## Abstract

In this short note we study the 2D Ising model, a universal computational model which reflects phase transitions and critical phenomena, as a framework for establishing links between systems that exhibit criticality with the notions of complexity. This is motivated in the context of neuroscience applications stemming from algorithmic information theory (AIT). Starting with the original 2D Ising model, we show that — together with correlation length of the spin lattice, susceptibility to a uniform external field — the correlation time of the magnetization time series, the compression ratio of the spin lattice, the complexity of the magnetization time series — as derived from Lempel-Ziv-Welch compression—, and the rate of information transmission in the lattice, all reflect the effects of the phase transition, which results in spacetime pockets of uniform magnetization at all scales. We also show that in the Ising model the insertion of sparse long-range couplings has a direct effect on the critical temperature and other parameters. The addition of positive links extends the ordered regime to higher critical temperatures, while negative links have a stronger, disordering influence at the global scale. We discuss some implications for the study of long-range (e.g., ephaptic) interactions in the human brain and the effects of weak perturbations in neural dynamics.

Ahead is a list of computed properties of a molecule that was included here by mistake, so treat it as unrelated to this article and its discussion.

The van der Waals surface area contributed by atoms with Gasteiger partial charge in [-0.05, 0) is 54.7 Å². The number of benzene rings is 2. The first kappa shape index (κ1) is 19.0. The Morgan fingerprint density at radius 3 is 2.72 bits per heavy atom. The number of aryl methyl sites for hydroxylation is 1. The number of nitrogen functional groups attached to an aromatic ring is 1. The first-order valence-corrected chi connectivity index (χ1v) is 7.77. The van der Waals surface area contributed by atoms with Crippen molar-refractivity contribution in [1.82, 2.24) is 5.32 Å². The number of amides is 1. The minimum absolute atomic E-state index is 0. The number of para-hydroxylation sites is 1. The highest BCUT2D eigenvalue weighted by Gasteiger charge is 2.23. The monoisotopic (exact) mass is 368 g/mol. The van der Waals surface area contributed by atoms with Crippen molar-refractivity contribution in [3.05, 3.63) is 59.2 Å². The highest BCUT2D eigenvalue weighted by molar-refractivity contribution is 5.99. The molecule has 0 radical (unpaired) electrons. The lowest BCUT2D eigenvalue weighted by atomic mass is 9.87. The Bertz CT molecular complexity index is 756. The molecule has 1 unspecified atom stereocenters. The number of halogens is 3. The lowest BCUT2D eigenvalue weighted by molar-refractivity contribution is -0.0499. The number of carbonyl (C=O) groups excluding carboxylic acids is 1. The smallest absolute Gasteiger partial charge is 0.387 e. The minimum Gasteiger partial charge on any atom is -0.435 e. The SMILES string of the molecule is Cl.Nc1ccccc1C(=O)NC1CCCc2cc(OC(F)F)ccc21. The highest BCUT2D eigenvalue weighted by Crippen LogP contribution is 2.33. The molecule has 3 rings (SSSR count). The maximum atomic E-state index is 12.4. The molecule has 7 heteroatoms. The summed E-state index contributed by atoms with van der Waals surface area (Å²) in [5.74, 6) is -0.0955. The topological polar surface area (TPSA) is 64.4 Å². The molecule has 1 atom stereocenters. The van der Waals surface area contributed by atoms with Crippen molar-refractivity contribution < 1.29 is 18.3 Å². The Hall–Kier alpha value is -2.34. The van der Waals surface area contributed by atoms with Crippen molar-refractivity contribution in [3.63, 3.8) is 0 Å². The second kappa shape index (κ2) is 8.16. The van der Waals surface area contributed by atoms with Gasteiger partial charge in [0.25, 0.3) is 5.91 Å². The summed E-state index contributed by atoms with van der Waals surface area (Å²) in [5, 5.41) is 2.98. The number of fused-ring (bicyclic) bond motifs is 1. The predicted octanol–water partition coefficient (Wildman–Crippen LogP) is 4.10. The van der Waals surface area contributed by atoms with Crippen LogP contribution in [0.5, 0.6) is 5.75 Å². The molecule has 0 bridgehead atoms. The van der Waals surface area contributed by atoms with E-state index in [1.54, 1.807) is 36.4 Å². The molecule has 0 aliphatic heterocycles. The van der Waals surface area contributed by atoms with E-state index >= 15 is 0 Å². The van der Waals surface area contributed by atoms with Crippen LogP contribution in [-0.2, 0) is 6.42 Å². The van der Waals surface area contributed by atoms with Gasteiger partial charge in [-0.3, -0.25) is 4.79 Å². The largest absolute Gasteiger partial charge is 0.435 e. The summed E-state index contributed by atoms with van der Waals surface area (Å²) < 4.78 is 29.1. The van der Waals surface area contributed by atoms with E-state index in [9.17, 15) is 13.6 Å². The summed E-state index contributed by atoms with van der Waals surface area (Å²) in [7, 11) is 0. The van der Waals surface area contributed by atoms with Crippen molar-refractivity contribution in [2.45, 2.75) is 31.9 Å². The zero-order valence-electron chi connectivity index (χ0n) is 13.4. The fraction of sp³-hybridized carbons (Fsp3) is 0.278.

## 1. Introduction

### 1.1. Network brain models

The human brain is a multiscale dynamical network. A body of evidence suggests that brain function emerges from interactions between specialized, spatially-segregated areas of large-scale networks. In such networks, nodes correspond to cortical or sub-cortical brain regions and edges correspond to either structural (i.e., direct connections) or functional (i.e., through synaptic or ephaptic interactions) couplings between these regions. Several computational studies have developed whole-brain network models to explore the relationship between brain function and its underlying connectivity [1, 2, 3, 4, 5, 6, 7, 8].